Many artists dream about painting in Italy. Now, as retiring baby-boomers are increasingly taking up “brush and pallet knife,” more than ever, painting in Italy is the “thing.” Every day, a new “Artist’s” tour of Italy crops up in travel sections of the newspaper and on the Internet. But there still remains a majority of artists who prefer to “go it alone.” They are independent in their artistic styles, and prefer to be independent regarding their travels in Italy . This blog intends to target these free spirited artists who still need guidance to the best places to paint, especially those idyllic gems that are little known and less traveled. Certainly, independent travelers who are not artists will also benefit from this blog.

With a few exceptions, this blog is not a guide to restaurants, lodging, rental cars, or shopping, (except for art supplies.)

Sprinkled among the posts are: my paintings, and a few Italian proverbs and poems written by notable Italian authors for whom I work as a translator.

Please visit my website to view my original art:


Giclee prints of my paintings, ranging from greeting size to poster size, can be purchased at:


Monday, January 18, 2010


What artist wouldn’t be inspired to paint in the “playground of ancient Roman emperors?” Tivoli, located 20 miles east of Rome, is this idyllic location.
Horace wrote: “So numerous were the villas here that the Tiburtine soil no longer has any plough land.” At that time, none of the 3 villas that today form Tivoli’s principal attraction had been built.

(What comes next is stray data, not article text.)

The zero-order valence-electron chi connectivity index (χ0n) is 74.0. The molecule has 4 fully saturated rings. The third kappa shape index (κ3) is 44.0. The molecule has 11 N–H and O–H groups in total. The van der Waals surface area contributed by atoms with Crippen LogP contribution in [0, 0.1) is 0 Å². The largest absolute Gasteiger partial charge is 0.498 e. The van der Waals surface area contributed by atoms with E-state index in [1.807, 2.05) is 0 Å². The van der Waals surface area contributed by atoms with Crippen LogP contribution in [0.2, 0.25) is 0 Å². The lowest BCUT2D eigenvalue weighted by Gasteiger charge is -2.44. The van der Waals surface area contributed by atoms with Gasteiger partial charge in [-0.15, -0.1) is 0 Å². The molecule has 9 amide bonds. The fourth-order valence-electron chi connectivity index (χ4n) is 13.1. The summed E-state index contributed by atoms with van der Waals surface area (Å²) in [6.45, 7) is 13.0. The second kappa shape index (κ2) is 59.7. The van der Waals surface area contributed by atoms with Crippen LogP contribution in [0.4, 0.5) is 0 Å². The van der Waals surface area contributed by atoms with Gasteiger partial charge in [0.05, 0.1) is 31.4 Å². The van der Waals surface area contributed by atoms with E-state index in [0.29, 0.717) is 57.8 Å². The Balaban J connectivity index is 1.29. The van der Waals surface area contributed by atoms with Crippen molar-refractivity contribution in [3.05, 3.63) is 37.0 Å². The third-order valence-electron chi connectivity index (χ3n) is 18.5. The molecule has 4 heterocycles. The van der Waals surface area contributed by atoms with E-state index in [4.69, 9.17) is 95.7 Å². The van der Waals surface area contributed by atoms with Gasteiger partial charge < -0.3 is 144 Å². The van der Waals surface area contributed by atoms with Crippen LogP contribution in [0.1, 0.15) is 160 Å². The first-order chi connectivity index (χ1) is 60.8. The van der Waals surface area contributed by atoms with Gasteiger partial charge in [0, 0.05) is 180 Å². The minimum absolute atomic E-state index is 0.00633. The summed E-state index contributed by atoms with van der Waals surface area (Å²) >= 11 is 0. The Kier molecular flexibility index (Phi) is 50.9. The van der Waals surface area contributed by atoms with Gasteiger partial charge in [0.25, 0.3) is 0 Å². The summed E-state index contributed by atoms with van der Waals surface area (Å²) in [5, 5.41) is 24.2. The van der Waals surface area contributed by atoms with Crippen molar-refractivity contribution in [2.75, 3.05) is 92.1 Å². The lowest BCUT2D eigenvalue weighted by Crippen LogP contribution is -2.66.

Cardinal Ippolito d’Este of Ferrara believed in heaven on earth. In the mid-16th century he ordered Villa d’Este built on a hillside. The gardens below the Renaissance villa dim the luster of Versailles.
You enter at the front of the villa; yes, there is a charge, but the best things in life aren’t ALWAYS free (unless you’re a child under 17 years or an adult over 60 years). After a visit inside the villa -- you will want to view the paintings -- begin the descent down a series of terraces and flights of steps, flanked by cypress, to the spacious gardens.
Pack light. All those descending steps must sooner or later be climbed back up. On your way, there is ample room to set up on these terraces and paint lilies, gargoyles spurting water, torrential streams, and waterfalls. I think the prettiest fountain is the Fontana del’Ovato that was designed by Ligorio. Nearby is what some deem the most spectacular achievement – the hydraulic organ fountain with its water jets facing a baroque chapel. And certainly, Bernini’s Fountain of Glass and Ligorio’s Fountain of Dragons are both paint worthy. When you get to the promenade, and after you’ve caught you breath, both from the steps and the spectacle, you will face the dilemma of where to set up amid the 100 spraying fountains! (I told you it out-shines Versailles.) The whole system of fountains, with its playful sculptural forms, is designed to please the eye and delight the senses.
If you’re still wearing your socks, that is, if the vision of 100 fountains hasn’t already knocked them off, the rhododendron-filled garden will surely leave you scalzo (barefoot).